Pool owners already know that there are a lot of different chemicals that go into achieving perfectly balanced pool water. pH level is one of the things that can be most intimidating when it comes to water chemistry. In fact, just the mention of pH makes many customers’ palms sweat, perhaps taking them back to their days in chemistry class. But the truth is that it’s not that complicated. Let’s talk about how to balance the pH level in your swimming pool, and we won’t even have to revisit high school.

What is pH?

pH is the measure of how acidic or basic a solution is. pH is measured on a scale from 0-14, with 7 being neutral.The ideal pH for a swimming pool is between 7.4 and 7.6. A pH level below 7 is acidic, while a pH above 7 is basic, or alkaline. Acidic solutions are under-saturated and corrosive, while basic solutions are over-saturated. An example of an acidic substance is lemon juice. Laundry detergent is an example of a basic substance.

Why Does Pool pH Matter?

Now that you understand what pH is, you may be wondering why it matters in your swimming pool. There are several reasons that it is important to maintain proper pH levels.

  • Improper pH levels decrease the effectiveness of sanitizers such as chlorine and bromine in your pool.
  • Low pH causes corrosion of pool equipment and pool surfaces and can lead to eye and skin irritation.
  • High pH levels can lead to cloudy water and formation of scale on the pool’s surfaces.

How to Balance pH in Your Pool

  1. Test the water
  2. Add pH balancing chemicals
    • Be sure to keep the pool pump running when adding pool chemicals so that they can evenly distribute throughout the water.
    • If the pH is too low: Add soda ash (sodium bicarbonate), which is a pH increaser, at a rate of 1 lb per 10,000 gallons of water. We recommend Doheny’s pH Plus.
    • If the pH is too high: Add muriatic acid or sodium bisulfate to lower pH levels. Be sure to wear proper safety equipment and follow the manufacturer's instructions. pH decreasers should be diluted in water before adding to the pool. Always add these chemicals to the deepest part of the pool, away from skimmers and fixtures. We recommend Doheny’s pH Minus.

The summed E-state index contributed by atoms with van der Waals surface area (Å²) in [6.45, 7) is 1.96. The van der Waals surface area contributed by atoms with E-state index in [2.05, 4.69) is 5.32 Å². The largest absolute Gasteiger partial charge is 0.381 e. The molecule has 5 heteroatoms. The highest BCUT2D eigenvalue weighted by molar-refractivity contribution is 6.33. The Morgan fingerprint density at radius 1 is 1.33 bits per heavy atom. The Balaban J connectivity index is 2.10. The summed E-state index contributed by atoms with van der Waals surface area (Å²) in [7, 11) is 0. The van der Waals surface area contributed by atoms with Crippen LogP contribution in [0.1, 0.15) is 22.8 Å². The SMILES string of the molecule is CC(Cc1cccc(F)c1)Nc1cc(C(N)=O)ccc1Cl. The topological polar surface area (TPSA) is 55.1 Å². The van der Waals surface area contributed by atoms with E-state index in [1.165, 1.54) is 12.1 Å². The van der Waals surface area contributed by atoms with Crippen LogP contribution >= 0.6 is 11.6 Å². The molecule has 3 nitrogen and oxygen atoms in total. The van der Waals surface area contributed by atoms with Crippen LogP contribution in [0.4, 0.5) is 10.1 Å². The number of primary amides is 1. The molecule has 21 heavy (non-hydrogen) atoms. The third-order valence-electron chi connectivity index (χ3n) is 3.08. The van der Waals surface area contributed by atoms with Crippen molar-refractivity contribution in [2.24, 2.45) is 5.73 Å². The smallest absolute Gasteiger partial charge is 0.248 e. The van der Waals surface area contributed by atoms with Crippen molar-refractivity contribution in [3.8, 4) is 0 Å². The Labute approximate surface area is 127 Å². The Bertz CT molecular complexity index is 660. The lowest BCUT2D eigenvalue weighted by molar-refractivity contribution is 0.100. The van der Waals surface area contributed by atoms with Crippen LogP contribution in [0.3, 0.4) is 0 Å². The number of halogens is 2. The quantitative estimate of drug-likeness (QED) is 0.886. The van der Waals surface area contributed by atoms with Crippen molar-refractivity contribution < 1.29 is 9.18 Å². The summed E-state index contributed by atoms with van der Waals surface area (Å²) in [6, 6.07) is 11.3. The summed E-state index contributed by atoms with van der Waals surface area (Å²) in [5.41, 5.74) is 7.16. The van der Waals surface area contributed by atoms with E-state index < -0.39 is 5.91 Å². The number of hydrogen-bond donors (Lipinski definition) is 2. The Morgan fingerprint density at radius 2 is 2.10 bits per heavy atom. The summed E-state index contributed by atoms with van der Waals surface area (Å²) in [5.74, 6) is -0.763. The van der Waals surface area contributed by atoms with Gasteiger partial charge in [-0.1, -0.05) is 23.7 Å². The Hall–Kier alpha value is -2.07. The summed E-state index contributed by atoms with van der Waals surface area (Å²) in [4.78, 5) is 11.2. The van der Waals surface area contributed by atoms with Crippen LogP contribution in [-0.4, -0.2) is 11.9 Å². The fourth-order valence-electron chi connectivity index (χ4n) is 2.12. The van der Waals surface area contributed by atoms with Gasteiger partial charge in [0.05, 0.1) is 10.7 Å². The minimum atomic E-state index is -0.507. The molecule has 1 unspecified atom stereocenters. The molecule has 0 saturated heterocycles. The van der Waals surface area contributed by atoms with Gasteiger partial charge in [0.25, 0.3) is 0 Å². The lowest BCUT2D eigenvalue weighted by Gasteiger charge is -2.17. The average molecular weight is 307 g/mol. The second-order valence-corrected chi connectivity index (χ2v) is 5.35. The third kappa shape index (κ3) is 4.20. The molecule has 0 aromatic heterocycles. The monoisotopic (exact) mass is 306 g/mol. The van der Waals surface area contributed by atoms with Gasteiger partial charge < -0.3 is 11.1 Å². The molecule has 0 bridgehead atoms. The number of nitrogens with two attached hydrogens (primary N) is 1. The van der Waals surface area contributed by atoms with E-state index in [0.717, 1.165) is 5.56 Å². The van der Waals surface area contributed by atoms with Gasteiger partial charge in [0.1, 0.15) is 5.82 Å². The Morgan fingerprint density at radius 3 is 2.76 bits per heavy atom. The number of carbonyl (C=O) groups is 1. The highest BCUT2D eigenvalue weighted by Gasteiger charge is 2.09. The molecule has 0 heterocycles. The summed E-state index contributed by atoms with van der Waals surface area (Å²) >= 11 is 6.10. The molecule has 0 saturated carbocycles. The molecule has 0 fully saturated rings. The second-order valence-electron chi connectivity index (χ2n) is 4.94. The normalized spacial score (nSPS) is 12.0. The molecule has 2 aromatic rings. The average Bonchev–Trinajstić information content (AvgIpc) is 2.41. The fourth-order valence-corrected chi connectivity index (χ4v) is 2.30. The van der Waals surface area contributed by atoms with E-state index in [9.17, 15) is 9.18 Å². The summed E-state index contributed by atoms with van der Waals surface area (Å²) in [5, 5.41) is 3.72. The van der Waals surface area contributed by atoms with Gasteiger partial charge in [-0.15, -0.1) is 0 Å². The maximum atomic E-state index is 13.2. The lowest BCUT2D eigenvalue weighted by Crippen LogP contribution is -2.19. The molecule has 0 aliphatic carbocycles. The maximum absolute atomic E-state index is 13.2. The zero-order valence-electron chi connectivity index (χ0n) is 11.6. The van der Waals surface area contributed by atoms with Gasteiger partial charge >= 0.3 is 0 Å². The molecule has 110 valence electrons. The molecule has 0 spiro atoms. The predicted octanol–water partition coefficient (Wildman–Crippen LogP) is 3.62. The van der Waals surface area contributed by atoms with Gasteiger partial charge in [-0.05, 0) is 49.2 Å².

3. Retest the water
    • Wait four hours after adding chemicals, then retest the water and add more as needed until proper pH levels are achieved.

Helpful Hints for pH Balanced Pool Water

  • When you change the pH in your pool water, you are also changing the total alkalinity. Always test both levels after making any adjustments to pH or total alkalinity.
  • High free chlorine levels can cause errors in your pH test. If chlorine levels are above the recommended 1 - 2 ppm, wait until they come down to the optimal range and then retest the pH.
  • If the pH in your swimming pool water is way off, do not add excessive amounts of chemicals all at once. Add the recommended dose, wait to retest and then add more as needed to avoid over-treating your pool.

Complete Water Chemistry for Clear Water

As we have mentioned, pH is not the only thing that needs to be balanced in order to achieve sparkling clean pool water. Pool water is balanced when the pH, alkalinity, calcium hardness, chlorine, and stabilizer levels are within the following ranges:

pH: 7.4 - 7.6

Total alkalinity: 80 - 120 ppm

Calcium hardness: 200 - 400 ppm

Stabilizer (cyanuric acid): 20 - 50 ppm

Free chlorine: 1 - 2 ppm

Now that you understand why and how to balance the pH in your swimming pool water, you are one step closer to becoming a pool maintenance expert. When you learn to DIY your pool chemicals, you can save yourself lots of money throughout the year, and gain a real sense of knowledge and satisfaction out of the process. For a more in depth look at how to maintain pool water chemistry, check out our handy guide to pool chemicals.

If you have questions about how to balance your pool water, or need help with any of our products, contact our friendly pool experts today at 800-574-7665 or visit us online at doheny.com.